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Author Topic: Character Study of the Week: Ian Cameron  (Read 2160 times)

Grey

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Character Study of the Week: Ian Cameron
« on: 15 August 2016, 06:15:14 »
Who: Ian Cameron
What: 13th Director General of the Terran Hegemony
   1st First Lord of the Star League
When: 2 August 2514 – 24 August 2602
Weapon of Choice: Politics
         Diplomacy
         Deceit
         Albert Marik
         Economics
         The biggest freakin’ army humanity had at the time
         Anything and everything that could and would get the job done

First Lord of the Star League. While it has become a petty title that five states have squabbled over for centuries in the beginning it meant something. A lot of somethings.

Ruler, leader, conqueror, unifier, a great many fair and foul things, all started by one man with ambition.

Ian is a complex character, quite the feat for someone who has never actually featured in a story, and is realistically a supporting character in events at best. More on that in a moment.

The reason for the complexity really does boil down to the founding of the Star League. It started innocently enough, with deal brokering and the rare attempt to bring about peace in the BattleTech universe that wasn’t doomed to failure from the beginning.

It got kind of dirty from there, requiring political arm twisting, economic underhandedness and a few little lies in order to get all six major states on board. Bringing in the Periphery required one of the dirtiest, lopsided and overdrawn wars in human history.

All to build the largest empire humanity knew, that was largely open and peaceful in purpose, corruption seeping in as an unintended consequence.

A sequence of events that is almost nothing but conditionals, hence the complexity in Ian Cameron.

The thing is he can’t be ‘good’, he starts a war, sweeps away a democracy, tepid as it was, ushers in a monarchy, cements pre-existing power structures even when overtly malevolent towards others out of pragmatism and expediency, signs off on war crimes, crimes against humanity, crushes opposition ruthlessly and all in the name of building an empire.

Yet at the same time he’s not an outright villain. Ian doesn’t want to hurt, crush, kill or destroy anyone. He wants to bind everyone together in his vision of the future, and it’s hard to sell that as intrinsically good, but from his own perspective, and the perspective of many others, he’s doing so for fairly benevolent reasons, believing that doing so will bind humanity together in peace. That a war must first be fought, dirtily and devastating, is an unhappy side effect.

That reality intervenes and the Star League turns out to be less peaceful than hoped is not Ian’s fault.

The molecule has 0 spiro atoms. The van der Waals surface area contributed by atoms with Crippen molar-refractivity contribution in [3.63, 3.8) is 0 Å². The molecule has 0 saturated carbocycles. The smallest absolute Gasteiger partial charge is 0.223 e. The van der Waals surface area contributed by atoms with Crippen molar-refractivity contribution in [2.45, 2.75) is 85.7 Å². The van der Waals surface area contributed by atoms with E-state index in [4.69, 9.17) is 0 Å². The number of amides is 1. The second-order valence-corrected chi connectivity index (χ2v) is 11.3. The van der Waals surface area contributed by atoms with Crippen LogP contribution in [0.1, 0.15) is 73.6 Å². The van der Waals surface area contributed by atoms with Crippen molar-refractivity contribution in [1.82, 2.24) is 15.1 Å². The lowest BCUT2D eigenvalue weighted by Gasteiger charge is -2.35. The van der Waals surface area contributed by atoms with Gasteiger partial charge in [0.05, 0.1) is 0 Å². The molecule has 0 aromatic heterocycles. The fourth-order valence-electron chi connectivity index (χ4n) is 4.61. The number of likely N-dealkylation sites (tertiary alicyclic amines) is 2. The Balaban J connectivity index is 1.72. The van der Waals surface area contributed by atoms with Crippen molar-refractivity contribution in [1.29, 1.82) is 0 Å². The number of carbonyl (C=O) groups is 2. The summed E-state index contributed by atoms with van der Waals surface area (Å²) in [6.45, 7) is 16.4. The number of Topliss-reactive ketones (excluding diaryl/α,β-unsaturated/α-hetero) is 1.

So he’s a very mixed individual with good points, bad points and it’s hard to judge him as a whole because what he achieved is so vast in scope that it’s difficult to fully comprehend. Equally so are the lengths Ian went to in the process.

Can someone so important to the setting be just a supporting character though? Surely given the impact he has he must have a stature within fiction commiserate with this stature?

No.

Seriously. Supporting characters can be just as important as main characters, even if they do nothing but exist, and Ian does more than that.

The reason a character is supporting is because they do not directly drive main events. Ian is a trigger, a reason for and source of major events, but in resource books and background materials. To date he has not featured as a main character in major fiction, and likely never will. This is in part due to his stature and the nature of BattleTech fiction. At this stage the latter is military pulp fiction, Ian is a political figure, particularly in building the Star League, a different nature of writing.

And again it’s a matter of scale. This is the guy who comes to rule all of humanity. How do you write someone like that? How do you humanise genocide for the purpose of creating a better world for the survivors?

Even taking the ‘he is just one man’ approach the events surrounding the First Lord require an equally vast character or else risk becoming a disappointment or too bland for readers, expecting more, to believe. It’s doable, sure, but the odds are against any author attempting it.

And should we see such a character so intimately? This is a question of creation, a little outside the scope of the article, but let’s just say that some of the most effective characters *cough* Thrawn *cough* in literature can be the ones who’s perspective you don’t see, who are only described in small doses, and by others at that.

So we are given Ian Cameron in small, manageable bites. The big sweeping events are easy, that’s simple history for the setting, the personal stuff that humanises him is injected via the side, his romance with Shandra Noruff being a prime example.

Even with these two approaches, the broad historical strokes and the small personal daubs, there are more than enough gaps to invite speculation, perfect for any sort of gaming condition. Yet another reason not to describe the character too tightly, lest he be painted into a corner.

You may wonder why I list his weapons as such instead of just saying “Anything and everything”. Partly it’s a writing stunt, but it’s also a way to understand the character.

Initially Ian was nothing more than a historical figure, and a thinly painted one at that. Points of depth regarding his personality were sprinkled around, but by and large his history was outlined as being that of the founder of the grand and glorious Star League. He used a few tricks, fought a war, forged an empire and greatness followed.

It’s only slowly, over time, much like the list, that we find out exactly who and what he used, how and why.

Forcing economic woe upon the Federated Suns as they tried to rebuild, rather than just offering more help and slowly building things, would be the most easily identified trick Ian used. The proud Davions at the time may have refused his initial offers, but it wasn’t his first dirty play, and is similar to his manipulations against Liao, to say nothing of the underhandedness of the largely mutually exclusive treaties to get the Suns and Combine to join.